I read Adichie for the first time for a school assignment during the fall semester. I read her novel “Half of a Yellow Sun” which followed the lives of several Nigerians during the Nigerian civil war. I really enjoyed her writing and critical perspective towards politics, academics, humanitarians, and the press. For me, the book encouraged me to research more into Nigerian history as well as the present-day importance of Nigeria in Africa. While doing research for the book review paper, I realized that Adichie had a few other books that I was also interested. Purple Hibiscus was her debut novel from 2003 and is set in an unspecified year in postcolonial Nigeria after the civil war.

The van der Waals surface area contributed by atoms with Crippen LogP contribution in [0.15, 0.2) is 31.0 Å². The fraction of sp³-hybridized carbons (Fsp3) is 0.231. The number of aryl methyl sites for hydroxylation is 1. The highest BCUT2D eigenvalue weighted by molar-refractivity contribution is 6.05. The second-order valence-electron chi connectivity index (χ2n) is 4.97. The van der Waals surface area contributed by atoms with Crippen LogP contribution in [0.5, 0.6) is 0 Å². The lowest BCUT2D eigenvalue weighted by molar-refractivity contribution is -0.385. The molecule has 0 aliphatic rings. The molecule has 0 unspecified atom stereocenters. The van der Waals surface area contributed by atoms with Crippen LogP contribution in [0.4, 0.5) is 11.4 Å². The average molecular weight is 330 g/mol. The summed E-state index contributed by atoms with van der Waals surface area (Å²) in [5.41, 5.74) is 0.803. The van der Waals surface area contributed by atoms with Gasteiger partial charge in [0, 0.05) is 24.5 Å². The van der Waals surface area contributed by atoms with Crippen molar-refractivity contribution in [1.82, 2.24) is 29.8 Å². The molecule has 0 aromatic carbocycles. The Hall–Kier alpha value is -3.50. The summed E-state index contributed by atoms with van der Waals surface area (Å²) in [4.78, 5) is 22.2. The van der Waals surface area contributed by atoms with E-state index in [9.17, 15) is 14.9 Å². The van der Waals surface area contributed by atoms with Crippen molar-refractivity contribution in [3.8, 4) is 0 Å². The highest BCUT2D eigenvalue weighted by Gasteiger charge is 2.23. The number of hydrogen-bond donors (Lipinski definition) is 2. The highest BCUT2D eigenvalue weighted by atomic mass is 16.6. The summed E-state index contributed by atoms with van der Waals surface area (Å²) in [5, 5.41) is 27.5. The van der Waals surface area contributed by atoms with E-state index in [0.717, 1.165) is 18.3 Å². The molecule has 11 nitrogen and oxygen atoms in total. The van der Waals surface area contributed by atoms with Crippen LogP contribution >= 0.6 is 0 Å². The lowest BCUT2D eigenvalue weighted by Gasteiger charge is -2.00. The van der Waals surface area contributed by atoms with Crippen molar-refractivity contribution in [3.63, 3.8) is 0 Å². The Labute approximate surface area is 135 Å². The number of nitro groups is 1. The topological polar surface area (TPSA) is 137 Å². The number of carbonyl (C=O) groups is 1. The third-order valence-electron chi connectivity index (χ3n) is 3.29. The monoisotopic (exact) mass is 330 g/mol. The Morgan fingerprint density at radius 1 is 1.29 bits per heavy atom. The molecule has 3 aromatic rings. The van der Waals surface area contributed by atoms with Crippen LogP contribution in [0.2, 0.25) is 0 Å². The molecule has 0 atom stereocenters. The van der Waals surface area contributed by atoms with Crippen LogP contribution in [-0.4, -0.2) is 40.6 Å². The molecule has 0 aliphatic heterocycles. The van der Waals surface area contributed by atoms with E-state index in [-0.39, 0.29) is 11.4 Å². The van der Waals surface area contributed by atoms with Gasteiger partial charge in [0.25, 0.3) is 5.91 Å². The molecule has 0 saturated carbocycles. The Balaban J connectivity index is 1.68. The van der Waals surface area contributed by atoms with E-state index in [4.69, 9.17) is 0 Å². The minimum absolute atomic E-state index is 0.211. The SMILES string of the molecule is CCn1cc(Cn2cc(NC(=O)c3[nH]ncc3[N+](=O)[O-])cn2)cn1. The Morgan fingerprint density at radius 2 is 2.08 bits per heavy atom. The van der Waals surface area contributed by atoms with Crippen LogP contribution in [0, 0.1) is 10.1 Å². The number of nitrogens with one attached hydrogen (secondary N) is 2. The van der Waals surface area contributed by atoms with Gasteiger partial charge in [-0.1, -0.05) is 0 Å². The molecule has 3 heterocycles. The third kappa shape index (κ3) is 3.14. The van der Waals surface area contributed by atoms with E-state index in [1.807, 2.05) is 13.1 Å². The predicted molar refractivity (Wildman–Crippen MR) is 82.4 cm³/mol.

The book’s narrator is Kambili Achike, a young Nigerian woman who has been oppressed by her religious upbringing and abusive father. The book explores her coming of age in a state and family which is not friendly to the expression of the individual. The book was hard for me to read because of the extensive description of child and spousal abuse. It’s a hard book to read that reflects the hard realities of many children and spouses around the world. I appreciated the way that Adichie was able to capture both sides of the coin, the situation where the abuser is revered by the outside world but still capable of enormous cruelty to those they purport to love the most. While it was a hard book to read, I felt that it was worth every minute. I was enthralled by the storytelling of Kambili and her unique perspective on life and its happenings. I read the book in a span of my recent trip to Lyon, an occurrence that is rare during the school year. I would really recommend this book to young adults (maybe 13+) and adults. I would say that the descriptions of abuse suffered by Kambili could be too much for a younger audience, but I also believe that young people should read whatever the heck they pull off the library shelf, something I can speak to from experience.